Jesse Lee Reno

Jesse Lee Reno

Wheeling, Ohio County, West Virginia, USA
Death 14 Sep 1862 (aged 39)
Frederick County, Maryland, USA
Burial Washington, District of Columbia, District of Columbia, USA
Plot Reno Hill, Lot 686, Reno Circle
Memorial ID 5886901 · View Source
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Civil War Union Major General. Born in Wheeling, western Virginia, under the French name "Renault," he moved at the age of 9 with his family to Venango County, Pennsylvania. Attending the United States Military Academy he graduated 8th in the class of 1846. Among his classmates were George B. McClellan, Thomas J. Jackson and George Pickett. He served in the Mexican War and earned the ranks of brevet First Lieutenant and Captain, respectively, for distinguishing himself with gallant and meritorious conduct at Cerro Gordo and Chapultepec. After a year's assistant professorship in mathematics at his alma mater in 1849, he became secretary of a board on artillery technique. Later, he became assistant to the Ordnance Board at the Washington Arsenal. Now holding the rank of Captain, he commanded arsenals at Mount Vernon, Alabama, and Leavenworth, Kansas, until the Civil War began in 1861. On November 12, he was commissioned Brigadier General and commanded a brigade under Brigadier General Ambrose E. Burnside in the expedition through North Carolina during the winter of 1861-1862. In April 1862 he took the reins of a division in the Department of North Carolina and went on to Virginia in August in time for the Second Bull Run Campaign. Throughout the campaign he retained command of the IX Corps and took part in the pursuit of Major General Thomas J. "Stonewall" Jackson's crack cavalry through Maryland. It was during this assignment that he met Barbara Fritchie in Frederick, offering to purchase the flag she was said to have waved at Jackson as he marched through the town. Although she had not seen Jackson, she did present him with a homemade bunting that he tucked carefully away in his saddlebag. Due to the accidental discovery of plans revealing Lee's divided army, he was ordered to lead his corps in an attempt to get between the Confederate forces. In the dusk light of September 14, 1862, the Union IX Corps, now near Fox's Gap in the shadow of South Mountain, Maryland, was trying to scale the slopes and push the Confederates from the gap. The entire afternoon his corps had been in the heavy fighting on the Union left flank. As he rushed up and down the line of his command, shouting words of encouragement, Confederate rifle fire cut him down, mortally wounding him. He was carried to the rear, where he saw his old classmate and friend General Samuel Sturgis. He said to him, "Hello Sam, I am dead!". Sturgis thought he was joking and replied,"Oh no General, not so bad as that I hope," to which he replied, "Yes, yes, I'm dead, goodbye!" He was later carried down the mountain and placed under a large oak tree where he was cared for by surgeons. Just before sunset, he spoke his final words, "Tell my command that if not in body I will be with them in spirit." The Battle of South Mountain was over, and the Union army had lost a respected commander. Upon learning of his death, Burnside referred to him as "one of the country's best defenders." His brother took his remains to Baltimore and then had them transferred to Trinity Church in Boston, Massachusetts, where he was buried on September 20, with his coffin covered by the Fritchie Flag. His body was later exhumed and moved to Oak Hill Cemetery in Washington D.C. In the spot where his mortal wound occurred is a seldom seen granite monument to his memory. Reno, Nevada was named in his honor.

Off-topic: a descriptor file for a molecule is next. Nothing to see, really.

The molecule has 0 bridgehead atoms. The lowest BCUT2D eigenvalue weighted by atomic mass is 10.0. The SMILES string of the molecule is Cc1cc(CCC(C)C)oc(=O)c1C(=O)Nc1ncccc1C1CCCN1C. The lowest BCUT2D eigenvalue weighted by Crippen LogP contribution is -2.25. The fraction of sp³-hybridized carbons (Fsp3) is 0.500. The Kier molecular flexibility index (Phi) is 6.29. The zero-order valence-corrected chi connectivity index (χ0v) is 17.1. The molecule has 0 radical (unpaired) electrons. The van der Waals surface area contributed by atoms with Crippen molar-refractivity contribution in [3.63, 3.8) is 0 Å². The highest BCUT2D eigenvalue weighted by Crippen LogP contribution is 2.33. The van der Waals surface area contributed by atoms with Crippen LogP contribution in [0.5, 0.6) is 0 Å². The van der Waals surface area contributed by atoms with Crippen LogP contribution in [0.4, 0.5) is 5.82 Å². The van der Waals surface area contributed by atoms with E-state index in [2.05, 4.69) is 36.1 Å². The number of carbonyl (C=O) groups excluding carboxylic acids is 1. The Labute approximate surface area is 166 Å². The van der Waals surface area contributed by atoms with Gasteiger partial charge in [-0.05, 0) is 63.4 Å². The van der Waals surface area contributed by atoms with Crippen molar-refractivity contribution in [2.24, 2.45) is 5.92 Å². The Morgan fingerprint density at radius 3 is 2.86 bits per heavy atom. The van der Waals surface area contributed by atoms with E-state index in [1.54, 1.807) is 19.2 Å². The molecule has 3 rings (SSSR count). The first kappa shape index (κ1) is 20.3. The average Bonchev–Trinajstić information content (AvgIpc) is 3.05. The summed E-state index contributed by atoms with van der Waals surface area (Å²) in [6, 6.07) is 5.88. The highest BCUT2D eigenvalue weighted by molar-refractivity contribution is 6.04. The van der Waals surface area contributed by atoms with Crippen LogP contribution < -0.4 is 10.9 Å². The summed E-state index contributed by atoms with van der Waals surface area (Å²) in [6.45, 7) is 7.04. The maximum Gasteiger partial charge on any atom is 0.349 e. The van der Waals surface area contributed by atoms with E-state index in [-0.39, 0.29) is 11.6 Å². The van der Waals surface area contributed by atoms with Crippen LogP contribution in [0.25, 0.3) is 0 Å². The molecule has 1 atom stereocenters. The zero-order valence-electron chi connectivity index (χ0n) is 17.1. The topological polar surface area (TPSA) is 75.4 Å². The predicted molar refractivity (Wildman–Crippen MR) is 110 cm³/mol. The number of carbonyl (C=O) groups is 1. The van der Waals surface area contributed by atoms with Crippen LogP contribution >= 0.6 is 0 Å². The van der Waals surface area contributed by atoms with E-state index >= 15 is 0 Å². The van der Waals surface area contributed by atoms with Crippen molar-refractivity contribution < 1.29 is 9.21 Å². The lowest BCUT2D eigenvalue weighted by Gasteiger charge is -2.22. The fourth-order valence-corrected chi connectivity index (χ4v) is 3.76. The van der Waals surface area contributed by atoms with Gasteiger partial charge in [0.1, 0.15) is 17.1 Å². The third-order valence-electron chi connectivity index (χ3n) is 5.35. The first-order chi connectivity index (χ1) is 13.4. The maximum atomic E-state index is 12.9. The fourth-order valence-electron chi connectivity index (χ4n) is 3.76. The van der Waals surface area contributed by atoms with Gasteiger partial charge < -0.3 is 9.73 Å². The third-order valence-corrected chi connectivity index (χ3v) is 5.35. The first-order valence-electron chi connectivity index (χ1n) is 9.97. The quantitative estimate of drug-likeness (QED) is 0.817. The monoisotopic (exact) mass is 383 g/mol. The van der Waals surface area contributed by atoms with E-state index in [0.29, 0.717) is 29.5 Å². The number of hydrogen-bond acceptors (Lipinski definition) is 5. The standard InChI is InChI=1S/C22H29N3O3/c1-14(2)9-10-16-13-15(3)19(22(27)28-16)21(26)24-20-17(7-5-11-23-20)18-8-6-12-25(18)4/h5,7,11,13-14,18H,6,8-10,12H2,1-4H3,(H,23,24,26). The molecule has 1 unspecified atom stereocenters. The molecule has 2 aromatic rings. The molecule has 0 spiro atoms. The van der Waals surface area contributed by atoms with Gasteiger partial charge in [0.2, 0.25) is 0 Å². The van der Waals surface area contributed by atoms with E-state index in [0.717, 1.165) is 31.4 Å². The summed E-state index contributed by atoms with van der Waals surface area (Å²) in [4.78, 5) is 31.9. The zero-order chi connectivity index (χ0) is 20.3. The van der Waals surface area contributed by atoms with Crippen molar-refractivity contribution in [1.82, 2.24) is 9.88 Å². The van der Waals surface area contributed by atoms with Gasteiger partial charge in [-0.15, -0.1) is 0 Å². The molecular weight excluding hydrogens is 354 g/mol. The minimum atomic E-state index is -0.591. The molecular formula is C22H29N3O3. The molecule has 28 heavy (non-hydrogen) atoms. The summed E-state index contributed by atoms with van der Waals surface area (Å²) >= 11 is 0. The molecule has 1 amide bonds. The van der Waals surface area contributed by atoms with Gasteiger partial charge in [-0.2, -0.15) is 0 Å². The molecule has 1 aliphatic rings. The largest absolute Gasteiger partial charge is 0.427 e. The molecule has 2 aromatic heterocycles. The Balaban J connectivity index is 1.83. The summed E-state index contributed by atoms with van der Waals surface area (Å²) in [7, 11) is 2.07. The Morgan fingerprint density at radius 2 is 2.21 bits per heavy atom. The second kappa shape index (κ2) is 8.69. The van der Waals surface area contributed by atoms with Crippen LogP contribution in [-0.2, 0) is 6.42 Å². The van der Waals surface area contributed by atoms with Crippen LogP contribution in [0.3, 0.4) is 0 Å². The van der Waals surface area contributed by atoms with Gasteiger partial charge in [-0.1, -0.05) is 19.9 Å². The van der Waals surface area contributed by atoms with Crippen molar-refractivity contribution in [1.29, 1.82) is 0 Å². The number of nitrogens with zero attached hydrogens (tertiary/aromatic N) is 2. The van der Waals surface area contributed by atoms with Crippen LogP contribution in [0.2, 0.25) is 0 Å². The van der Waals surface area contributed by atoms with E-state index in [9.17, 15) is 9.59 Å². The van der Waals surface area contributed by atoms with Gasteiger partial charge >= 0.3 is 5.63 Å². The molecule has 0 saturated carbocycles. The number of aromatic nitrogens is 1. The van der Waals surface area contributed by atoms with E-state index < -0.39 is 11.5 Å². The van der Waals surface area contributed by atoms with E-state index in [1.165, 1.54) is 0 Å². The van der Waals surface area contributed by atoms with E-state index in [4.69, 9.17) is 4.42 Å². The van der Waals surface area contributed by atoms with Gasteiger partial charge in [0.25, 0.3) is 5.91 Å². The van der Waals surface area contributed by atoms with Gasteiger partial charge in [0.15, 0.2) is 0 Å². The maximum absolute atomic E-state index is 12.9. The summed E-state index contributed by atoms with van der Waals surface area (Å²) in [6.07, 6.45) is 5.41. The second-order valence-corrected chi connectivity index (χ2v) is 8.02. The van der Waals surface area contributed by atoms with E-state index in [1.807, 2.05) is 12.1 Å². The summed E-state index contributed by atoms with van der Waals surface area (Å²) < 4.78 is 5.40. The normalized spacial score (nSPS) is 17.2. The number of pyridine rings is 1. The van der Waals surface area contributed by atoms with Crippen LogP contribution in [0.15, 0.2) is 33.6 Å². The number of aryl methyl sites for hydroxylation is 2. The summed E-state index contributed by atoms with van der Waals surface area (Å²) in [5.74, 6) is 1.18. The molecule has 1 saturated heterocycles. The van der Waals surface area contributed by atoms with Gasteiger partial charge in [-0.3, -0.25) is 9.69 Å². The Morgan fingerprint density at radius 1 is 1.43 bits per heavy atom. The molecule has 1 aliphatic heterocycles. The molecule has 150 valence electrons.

Bio by: Ugaalltheway

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  • Maintained by: Find a Grave
  • Added: 24 Oct 2001
  • Find a Grave Memorial 5886901
  • Find a Grave, database and images ( : accessed ), memorial page for Jesse Lee Reno (20 Jun 1823–14 Sep 1862), Find a Grave Memorial no. 5886901, citing Oak Hill Cemetery, Washington, District of Columbia, District of Columbia, USA ; Maintained by Find A Grave .